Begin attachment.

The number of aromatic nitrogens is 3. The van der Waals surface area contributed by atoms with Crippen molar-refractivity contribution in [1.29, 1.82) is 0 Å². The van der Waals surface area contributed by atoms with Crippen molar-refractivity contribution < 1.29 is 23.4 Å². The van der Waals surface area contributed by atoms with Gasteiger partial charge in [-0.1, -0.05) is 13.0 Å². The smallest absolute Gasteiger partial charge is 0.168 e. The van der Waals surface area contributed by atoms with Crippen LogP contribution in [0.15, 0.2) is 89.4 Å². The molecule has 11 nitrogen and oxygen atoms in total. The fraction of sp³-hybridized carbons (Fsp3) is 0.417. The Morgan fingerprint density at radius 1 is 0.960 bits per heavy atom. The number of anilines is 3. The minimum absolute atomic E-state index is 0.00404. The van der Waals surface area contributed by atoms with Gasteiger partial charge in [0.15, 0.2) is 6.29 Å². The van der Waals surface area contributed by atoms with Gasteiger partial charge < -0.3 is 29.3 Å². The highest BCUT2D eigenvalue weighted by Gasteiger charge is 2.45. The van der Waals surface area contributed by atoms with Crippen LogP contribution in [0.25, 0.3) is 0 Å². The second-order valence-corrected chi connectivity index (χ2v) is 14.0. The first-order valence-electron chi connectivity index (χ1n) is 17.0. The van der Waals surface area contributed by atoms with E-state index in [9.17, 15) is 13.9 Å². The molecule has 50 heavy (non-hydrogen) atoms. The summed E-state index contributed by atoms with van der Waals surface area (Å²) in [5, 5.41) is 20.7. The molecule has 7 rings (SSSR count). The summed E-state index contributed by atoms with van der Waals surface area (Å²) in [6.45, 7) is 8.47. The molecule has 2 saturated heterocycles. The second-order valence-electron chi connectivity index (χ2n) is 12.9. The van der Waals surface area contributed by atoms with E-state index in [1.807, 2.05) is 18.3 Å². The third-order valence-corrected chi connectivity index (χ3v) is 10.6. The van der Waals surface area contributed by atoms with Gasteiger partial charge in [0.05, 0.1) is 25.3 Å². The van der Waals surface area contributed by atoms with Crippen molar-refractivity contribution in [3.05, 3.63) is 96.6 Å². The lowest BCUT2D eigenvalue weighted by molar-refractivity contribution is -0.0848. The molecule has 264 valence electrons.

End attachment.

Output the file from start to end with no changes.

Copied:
The number of aromatic nitrogens is 3. The van der Waals surface area contributed by atoms with Crippen molar-refractivity contribution in [1.29, 1.82) is 0 Å². The van der Waals surface area contributed by atoms with Crippen molar-refractivity contribution < 1.29 is 23.4 Å². The van der Waals surface area contributed by atoms with Gasteiger partial charge in [-0.1, -0.05) is 13.0 Å². The smallest absolute Gasteiger partial charge is 0.168 e. The van der Waals surface area contributed by atoms with Crippen LogP contribution in [0.15, 0.2) is 89.4 Å². The molecule has 11 nitrogen and oxygen atoms in total. The fraction of sp³-hybridized carbons (Fsp3) is 0.417. The Morgan fingerprint density at radius 1 is 0.960 bits per heavy atom. The number of anilines is 3. The minimum absolute atomic E-state index is 0.00404. The van der Waals surface area contributed by atoms with Gasteiger partial charge in [0.15, 0.2) is 6.29 Å². The van der Waals surface area contributed by atoms with Gasteiger partial charge < -0.3 is 29.3 Å². The highest BCUT2D eigenvalue weighted by Gasteiger charge is 2.45. The van der Waals surface area contributed by atoms with Crippen LogP contribution in [0.25, 0.3) is 0 Å². The second-order valence-corrected chi connectivity index (χ2v) is 14.0. The first-order valence-electron chi connectivity index (χ1n) is 17.0. The van der Waals surface area contributed by atoms with E-state index in [9.17, 15) is 13.9 Å². The molecule has 50 heavy (non-hydrogen) atoms. The summed E-state index contributed by atoms with van der Waals surface area (Å²) in [5, 5.41) is 20.7. The molecule has 7 rings (SSSR count). The summed E-state index contributed by atoms with van der Waals surface area (Å²) in [6.45, 7) is 8.47. The molecule has 2 saturated heterocycles. The second-order valence-electron chi connectivity index (χ2n) is 12.9. The van der Waals surface area contributed by atoms with E-state index in [1.807, 2.05) is 18.3 Å². The third-order valence-corrected chi connectivity index (χ3v) is 10.6. The van der Waals surface area contributed by atoms with Gasteiger partial charge in [0.05, 0.1) is 25.3 Å². The van der Waals surface area contributed by atoms with Crippen molar-refractivity contribution in [3.05, 3.63) is 96.6 Å². The lowest BCUT2D eigenvalue weighted by molar-refractivity contribution is -0.0848. The molecule has 264 valence electrons.